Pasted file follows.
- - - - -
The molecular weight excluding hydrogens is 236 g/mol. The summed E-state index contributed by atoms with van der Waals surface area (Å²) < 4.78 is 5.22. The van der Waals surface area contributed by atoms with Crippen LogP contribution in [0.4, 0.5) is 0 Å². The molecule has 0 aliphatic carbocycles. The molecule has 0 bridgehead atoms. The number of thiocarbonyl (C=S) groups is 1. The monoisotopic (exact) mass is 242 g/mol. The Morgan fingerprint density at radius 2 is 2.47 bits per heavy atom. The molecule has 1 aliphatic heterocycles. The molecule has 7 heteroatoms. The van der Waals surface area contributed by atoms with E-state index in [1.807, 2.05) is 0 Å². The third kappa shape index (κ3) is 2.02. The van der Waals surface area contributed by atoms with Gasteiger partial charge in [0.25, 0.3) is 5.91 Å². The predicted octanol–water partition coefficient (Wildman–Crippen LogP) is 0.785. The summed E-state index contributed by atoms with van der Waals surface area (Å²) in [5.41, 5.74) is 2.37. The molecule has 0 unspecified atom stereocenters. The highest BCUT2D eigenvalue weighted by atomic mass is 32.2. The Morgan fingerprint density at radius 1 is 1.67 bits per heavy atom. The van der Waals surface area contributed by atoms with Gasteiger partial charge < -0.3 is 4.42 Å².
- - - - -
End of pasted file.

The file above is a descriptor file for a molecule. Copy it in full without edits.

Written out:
The molecular weight excluding hydrogens is 236 g/mol. The summed E-state index contributed by atoms with van der Waals surface area (Å²) < 4.78 is 5.22. The van der Waals surface area contributed by atoms with Crippen LogP contribution in [0.4, 0.5) is 0 Å². The molecule has 0 aliphatic carbocycles. The molecule has 0 bridgehead atoms. The number of thiocarbonyl (C=S) groups is 1. The monoisotopic (exact) mass is 242 g/mol. The Morgan fingerprint density at radius 2 is 2.47 bits per heavy atom. The molecule has 1 aliphatic heterocycles. The molecule has 7 heteroatoms. The van der Waals surface area contributed by atoms with E-state index in [1.807, 2.05) is 0 Å². The third kappa shape index (κ3) is 2.02. The van der Waals surface area contributed by atoms with Gasteiger partial charge in [0.25, 0.3) is 5.91 Å². The predicted octanol–water partition coefficient (Wildman–Crippen LogP) is 0.785. The summed E-state index contributed by atoms with van der Waals surface area (Å²) in [5.41, 5.74) is 2.37. The molecule has 0 unspecified atom stereocenters. The highest BCUT2D eigenvalue weighted by atomic mass is 32.2. The Morgan fingerprint density at radius 1 is 1.67 bits per heavy atom. The van der Waals surface area contributed by atoms with Gasteiger partial charge < -0.3 is 4.42 Å².